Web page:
I know I just said that I don't understand the fervor behind brunch, but I think that's only when I'm in New York City where long wait times and high prices tend to go hand in hand with eggs Benedict.
In Philly, where it's a bit cheaper and the wait times are shorter (at least on a semi-rainy Saturday morning), I kind of get it now. At least if there's a "breakfast pizza" involved.
Alex, Dave (Alex's roommate), and I headed to Morning Glory Diner (the prices on the menu are out of date) due to a recommendation from one of Alex's friends. Although we had to wait a bit, there were plenty of seats outside to rest our bums on. You'll get a spot more quickly if you sit at the counter.
Which we did. Sitting at the counter is better anyway since you get to see the cooking action.
Like the Drippy Waffle.
Alex's monkey French toast ($9; I don't remember the prices of the other dishes, but here's a photo of part of the menu) consisted of French toast stuffed with banana and mango with caramel sauce and topped with whipped cream. Holy shit. What other reaction is there? We had already went, "Holy shit," when we saw the chef griddle the thick egg-soaked toasts and banana mix and lovingly plop on fresh whipped cream from a tub. And then it came to our table—a beautiful mound of sugary, carby, creamy, fruity goodness. Of course it was awesome.
Their biscuit was also exceptionally good. It wasn't anything like a typical light, flaky, Southern-style biscuit, but like a meltingly tender, buttery, moist crumb cake. As good as it was, the three of us had trouble finishing it since it was so huge.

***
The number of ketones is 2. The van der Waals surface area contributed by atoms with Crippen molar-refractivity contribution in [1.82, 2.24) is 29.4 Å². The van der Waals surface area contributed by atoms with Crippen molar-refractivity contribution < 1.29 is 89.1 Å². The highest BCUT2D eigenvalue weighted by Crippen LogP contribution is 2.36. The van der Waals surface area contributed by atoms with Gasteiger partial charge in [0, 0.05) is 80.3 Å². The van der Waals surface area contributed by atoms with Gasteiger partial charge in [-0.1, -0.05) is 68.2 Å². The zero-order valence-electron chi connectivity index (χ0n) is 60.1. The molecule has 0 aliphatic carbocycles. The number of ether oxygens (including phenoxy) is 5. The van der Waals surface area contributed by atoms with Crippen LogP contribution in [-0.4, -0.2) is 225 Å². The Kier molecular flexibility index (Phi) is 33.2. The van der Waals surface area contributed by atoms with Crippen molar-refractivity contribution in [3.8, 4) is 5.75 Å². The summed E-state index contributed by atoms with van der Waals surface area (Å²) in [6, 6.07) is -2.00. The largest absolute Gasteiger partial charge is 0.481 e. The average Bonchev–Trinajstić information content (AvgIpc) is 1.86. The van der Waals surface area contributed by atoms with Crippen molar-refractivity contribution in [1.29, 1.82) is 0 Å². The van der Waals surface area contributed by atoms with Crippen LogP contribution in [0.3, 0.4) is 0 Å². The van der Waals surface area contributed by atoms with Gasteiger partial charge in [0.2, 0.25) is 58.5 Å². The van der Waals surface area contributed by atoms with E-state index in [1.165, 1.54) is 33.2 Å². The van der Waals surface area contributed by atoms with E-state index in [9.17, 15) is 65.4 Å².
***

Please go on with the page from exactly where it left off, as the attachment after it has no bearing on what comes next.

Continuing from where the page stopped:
And then there was the breakfast pizza. Strange name, since it's not at all like a pizza but more like a massive open-faced sandwich of crisp, toasted bread topped with a thick slice of potato, uber-soft caramelized onions, a scrambled egg patty, and gooey melted mozzarella. Sweet baby jesus. Excessive and delicious.
While the scrambled egg was perfectly fine, I feel like a sunny-side up egg—with its crispy edges and rich, oozing sac of failed embryo nutrients—would be even better.
I found the "pizza" a bit bland on its own, but ketchup perked it right up. Ketchup was served in bottles and came out runny like tomato sauce. I'd guess that they make it themselves.
With our powers combined, we tackled the beast, the only survivors being a few ragged strands of onion and a neglected slice of raw tomato. Once again, I felt the need to finish a dish even though I knew the consequences would be an uncomfortably bloaty belly and decreased monching ability for the rest of the day. When will I learn? Probably never.
Morning Glory earns extra points for the chef who noticed and loved my "Praise the Lard" shirt. YOU ROXORZ.
Morning Glory Diner
735 S 10th St
Philadelphia, PA 19147